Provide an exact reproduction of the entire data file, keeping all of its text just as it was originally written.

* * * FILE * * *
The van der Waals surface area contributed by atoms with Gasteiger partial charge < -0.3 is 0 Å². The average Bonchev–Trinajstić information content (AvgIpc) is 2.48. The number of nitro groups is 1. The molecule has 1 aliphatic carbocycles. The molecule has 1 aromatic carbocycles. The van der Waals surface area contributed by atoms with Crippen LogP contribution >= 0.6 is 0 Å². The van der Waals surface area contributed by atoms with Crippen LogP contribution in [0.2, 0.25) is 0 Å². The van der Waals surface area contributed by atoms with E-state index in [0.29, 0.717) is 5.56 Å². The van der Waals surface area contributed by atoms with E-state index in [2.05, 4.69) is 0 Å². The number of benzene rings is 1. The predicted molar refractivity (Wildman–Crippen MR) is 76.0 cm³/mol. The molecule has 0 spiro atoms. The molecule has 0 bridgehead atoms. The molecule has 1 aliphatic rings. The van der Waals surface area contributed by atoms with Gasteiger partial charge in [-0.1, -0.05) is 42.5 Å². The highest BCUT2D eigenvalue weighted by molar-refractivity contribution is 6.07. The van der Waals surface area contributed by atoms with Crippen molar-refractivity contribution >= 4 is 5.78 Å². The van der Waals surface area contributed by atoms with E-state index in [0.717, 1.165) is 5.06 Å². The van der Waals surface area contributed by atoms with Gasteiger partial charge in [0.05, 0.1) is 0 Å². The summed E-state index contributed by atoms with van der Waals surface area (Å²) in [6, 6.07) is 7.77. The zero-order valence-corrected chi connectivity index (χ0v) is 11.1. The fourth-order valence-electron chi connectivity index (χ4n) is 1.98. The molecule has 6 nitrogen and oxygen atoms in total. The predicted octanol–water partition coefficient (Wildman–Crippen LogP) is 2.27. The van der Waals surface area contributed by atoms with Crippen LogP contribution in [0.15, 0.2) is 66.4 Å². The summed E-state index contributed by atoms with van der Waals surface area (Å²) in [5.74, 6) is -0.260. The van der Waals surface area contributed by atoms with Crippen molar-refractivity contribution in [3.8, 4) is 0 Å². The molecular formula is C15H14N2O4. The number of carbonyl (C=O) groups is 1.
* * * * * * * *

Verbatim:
The van der Waals surface area contributed by atoms with Gasteiger partial charge < -0.3 is 0 Å². The average Bonchev–Trinajstić information content (AvgIpc) is 2.48. The number of nitro groups is 1. The molecule has 1 aliphatic carbocycles. The molecule has 1 aromatic carbocycles. The van der Waals surface area contributed by atoms with Crippen LogP contribution >= 0.6 is 0 Å². The van der Waals surface area contributed by atoms with Crippen LogP contribution in [0.2, 0.25) is 0 Å². The van der Waals surface area contributed by atoms with E-state index in [0.29, 0.717) is 5.56 Å². The van der Waals surface area contributed by atoms with E-state index in [2.05, 4.69) is 0 Å². The number of benzene rings is 1. The predicted molar refractivity (Wildman–Crippen MR) is 76.0 cm³/mol. The molecule has 0 spiro atoms. The molecule has 0 bridgehead atoms. The molecule has 1 aliphatic rings. The van der Waals surface area contributed by atoms with Gasteiger partial charge in [-0.1, -0.05) is 42.5 Å². The highest BCUT2D eigenvalue weighted by molar-refractivity contribution is 6.07. The van der Waals surface area contributed by atoms with Crippen molar-refractivity contribution >= 4 is 5.78 Å². The van der Waals surface area contributed by atoms with E-state index in [0.717, 1.165) is 5.06 Å². The van der Waals surface area contributed by atoms with Gasteiger partial charge in [0.05, 0.1) is 0 Å². The summed E-state index contributed by atoms with van der Waals surface area (Å²) in [6, 6.07) is 7.77. The zero-order valence-corrected chi connectivity index (χ0v) is 11.1. The fourth-order valence-electron chi connectivity index (χ4n) is 1.98. The molecule has 6 nitrogen and oxygen atoms in total. The predicted octanol–water partition coefficient (Wildman–Crippen LogP) is 2.27. The van der Waals surface area contributed by atoms with Crippen LogP contribution in [0.15, 0.2) is 66.4 Å². The summed E-state index contributed by atoms with van der Waals surface area (Å²) in [5.74, 6) is -0.260. The van der Waals surface area contributed by atoms with Crippen molar-refractivity contribution in [3.8, 4) is 0 Å². The molecular formula is C15H14N2O4. The number of carbonyl (C=O) groups is 1.